alfons-mucha-pragueWhen Mucha returned to Prague from a sojourn in the USA during 1910, he was commissioned to decorate the Lord Mayor’s Hall in the Municipal House (Obecni dum), which then served as a civic and social center. He created small panels, murals and a ceiling painting for a building that is a masterpiece of Art Nouveau architecture. Mucha’s works there feature the heroic history and national role of the Czechs. His theme of the unity of the Slavs would inspire him to design his Slav Epic creations.

The ceiling fresco in the Lord Mayor’s Hall

An eagle takes centerstage in Mucha’s ceiling fresco “Slavic Concorde.” On the eight pendentives – which are spandrels in the form of spherical triangles – human virtues are personified by prominent figures from Czech history. Faithfulness features teacher, educator and writer Jan Amos Comenius, who promoted universal education and is considered to be the father of modern education. Justice is represented by martyr Jan Hus, who was burned at the stake in 1415 for his religious beliefs. Independence is pictures as King of Bohemia and leader of the Hussites, Jiri of Podebrady, who wanted to resolve conflicts with Catholics peacefully. Eventually, though, he was excommunicated by Pope Paul II. Eliska of the Premyslids, sometimes referred to as Elizabeth of Bohemia, represents Maternal Wisdom. A princess of the legendary Premyslid dynasty, she became queen consort of Bohemia. She also was the mother of Holy Roman Emperor Charles IV, whose accomplishments on the throne greatly benefited the Czech lands. And Czech general and Hussite leader Jan Zizka stands for Militancy. Zizka is considered one of the greatest military leaders in history and is one of six commanders in history never to lose a battle. Vigilance, Strength and Intractability are also personified. The pastel colors make the fresco lively and dynamic.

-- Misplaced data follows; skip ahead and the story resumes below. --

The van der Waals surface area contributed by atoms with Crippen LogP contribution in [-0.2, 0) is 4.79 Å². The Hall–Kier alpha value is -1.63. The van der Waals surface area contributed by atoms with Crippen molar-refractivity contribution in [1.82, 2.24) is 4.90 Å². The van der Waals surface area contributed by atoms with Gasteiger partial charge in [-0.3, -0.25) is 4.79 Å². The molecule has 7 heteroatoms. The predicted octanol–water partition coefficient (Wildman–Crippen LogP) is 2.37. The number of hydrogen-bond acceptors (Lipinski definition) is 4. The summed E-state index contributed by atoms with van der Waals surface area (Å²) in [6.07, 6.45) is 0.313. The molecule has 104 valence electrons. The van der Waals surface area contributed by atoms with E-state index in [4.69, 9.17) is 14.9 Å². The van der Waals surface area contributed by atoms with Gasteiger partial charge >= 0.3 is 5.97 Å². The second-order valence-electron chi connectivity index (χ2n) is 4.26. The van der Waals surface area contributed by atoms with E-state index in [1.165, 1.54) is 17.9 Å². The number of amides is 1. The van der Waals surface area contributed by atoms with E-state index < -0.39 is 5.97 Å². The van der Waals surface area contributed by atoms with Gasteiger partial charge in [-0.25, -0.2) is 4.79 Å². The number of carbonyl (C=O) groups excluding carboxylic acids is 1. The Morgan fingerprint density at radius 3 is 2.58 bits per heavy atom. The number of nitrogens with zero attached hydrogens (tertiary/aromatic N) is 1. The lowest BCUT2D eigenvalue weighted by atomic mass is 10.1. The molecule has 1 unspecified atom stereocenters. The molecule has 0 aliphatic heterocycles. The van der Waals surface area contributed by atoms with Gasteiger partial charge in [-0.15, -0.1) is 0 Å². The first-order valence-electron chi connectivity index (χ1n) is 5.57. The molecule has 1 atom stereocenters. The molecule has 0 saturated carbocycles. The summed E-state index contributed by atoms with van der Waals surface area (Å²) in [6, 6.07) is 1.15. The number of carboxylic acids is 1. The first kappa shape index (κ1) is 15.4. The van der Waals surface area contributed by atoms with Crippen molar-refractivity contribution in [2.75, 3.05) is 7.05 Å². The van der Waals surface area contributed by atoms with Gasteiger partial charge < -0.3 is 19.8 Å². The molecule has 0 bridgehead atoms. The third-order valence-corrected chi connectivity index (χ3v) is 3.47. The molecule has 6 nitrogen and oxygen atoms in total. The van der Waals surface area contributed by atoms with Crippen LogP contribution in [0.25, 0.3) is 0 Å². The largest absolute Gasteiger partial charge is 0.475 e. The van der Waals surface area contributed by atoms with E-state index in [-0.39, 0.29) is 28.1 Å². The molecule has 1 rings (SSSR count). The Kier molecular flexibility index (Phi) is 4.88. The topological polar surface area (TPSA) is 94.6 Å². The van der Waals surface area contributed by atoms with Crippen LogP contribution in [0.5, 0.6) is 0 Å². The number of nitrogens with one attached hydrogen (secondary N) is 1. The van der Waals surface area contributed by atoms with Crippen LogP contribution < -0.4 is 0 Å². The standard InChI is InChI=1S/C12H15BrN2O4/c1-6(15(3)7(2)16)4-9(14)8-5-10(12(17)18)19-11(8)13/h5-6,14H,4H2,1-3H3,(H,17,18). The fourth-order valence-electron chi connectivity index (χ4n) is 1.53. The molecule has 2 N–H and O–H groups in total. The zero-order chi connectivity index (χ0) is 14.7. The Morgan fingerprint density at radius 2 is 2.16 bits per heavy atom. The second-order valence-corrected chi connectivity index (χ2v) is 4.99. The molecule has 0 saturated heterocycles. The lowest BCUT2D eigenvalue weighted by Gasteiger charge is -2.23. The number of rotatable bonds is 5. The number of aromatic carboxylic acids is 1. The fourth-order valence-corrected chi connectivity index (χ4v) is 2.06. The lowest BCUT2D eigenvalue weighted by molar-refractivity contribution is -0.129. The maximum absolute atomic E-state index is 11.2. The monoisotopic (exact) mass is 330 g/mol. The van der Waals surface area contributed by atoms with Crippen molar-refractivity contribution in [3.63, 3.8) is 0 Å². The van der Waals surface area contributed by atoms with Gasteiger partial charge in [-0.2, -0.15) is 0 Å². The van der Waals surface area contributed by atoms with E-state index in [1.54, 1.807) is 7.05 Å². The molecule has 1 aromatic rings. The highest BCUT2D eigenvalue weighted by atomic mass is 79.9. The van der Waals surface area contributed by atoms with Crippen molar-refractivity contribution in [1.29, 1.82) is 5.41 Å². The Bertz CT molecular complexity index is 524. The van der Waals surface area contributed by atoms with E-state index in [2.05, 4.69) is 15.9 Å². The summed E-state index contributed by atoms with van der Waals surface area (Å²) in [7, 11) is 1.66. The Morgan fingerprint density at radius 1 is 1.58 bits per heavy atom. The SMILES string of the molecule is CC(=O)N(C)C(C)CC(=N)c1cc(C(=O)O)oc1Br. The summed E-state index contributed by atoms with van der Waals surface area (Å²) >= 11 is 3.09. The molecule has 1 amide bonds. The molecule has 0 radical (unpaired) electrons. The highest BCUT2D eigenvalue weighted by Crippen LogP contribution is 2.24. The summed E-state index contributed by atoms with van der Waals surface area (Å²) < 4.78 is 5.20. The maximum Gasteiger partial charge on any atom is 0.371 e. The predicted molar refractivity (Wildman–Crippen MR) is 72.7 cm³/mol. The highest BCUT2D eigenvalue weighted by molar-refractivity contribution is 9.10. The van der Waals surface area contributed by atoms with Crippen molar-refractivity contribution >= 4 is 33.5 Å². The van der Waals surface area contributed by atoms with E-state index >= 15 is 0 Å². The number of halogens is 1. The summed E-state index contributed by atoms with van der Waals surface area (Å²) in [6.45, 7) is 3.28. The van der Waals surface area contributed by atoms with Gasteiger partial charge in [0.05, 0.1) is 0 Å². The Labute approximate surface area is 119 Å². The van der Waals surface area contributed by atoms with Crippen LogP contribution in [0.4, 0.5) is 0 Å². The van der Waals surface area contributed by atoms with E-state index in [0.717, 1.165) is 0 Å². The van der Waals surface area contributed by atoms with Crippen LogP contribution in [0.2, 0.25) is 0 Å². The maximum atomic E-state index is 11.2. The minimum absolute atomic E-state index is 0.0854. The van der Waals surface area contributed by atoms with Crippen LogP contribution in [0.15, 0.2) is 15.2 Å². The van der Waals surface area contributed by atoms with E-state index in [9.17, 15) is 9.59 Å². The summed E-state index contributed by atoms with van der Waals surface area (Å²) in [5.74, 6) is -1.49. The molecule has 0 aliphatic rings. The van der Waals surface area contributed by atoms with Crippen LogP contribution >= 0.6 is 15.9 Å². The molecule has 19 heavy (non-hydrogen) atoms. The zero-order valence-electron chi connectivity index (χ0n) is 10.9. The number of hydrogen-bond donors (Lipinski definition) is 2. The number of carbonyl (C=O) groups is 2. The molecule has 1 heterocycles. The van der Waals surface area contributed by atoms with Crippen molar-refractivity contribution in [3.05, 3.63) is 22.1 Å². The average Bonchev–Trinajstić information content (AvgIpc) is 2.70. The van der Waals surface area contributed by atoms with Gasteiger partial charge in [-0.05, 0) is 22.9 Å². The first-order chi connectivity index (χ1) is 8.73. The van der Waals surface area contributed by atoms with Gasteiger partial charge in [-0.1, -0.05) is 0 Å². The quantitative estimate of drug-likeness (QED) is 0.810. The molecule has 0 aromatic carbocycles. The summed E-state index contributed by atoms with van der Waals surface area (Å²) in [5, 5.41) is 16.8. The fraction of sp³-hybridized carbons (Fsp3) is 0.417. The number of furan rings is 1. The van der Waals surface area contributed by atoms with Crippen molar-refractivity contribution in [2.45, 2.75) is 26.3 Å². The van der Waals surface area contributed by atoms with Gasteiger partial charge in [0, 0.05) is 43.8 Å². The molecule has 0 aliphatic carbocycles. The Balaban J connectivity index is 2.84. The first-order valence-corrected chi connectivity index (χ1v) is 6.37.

More on Mucha’s designs for the Municipal House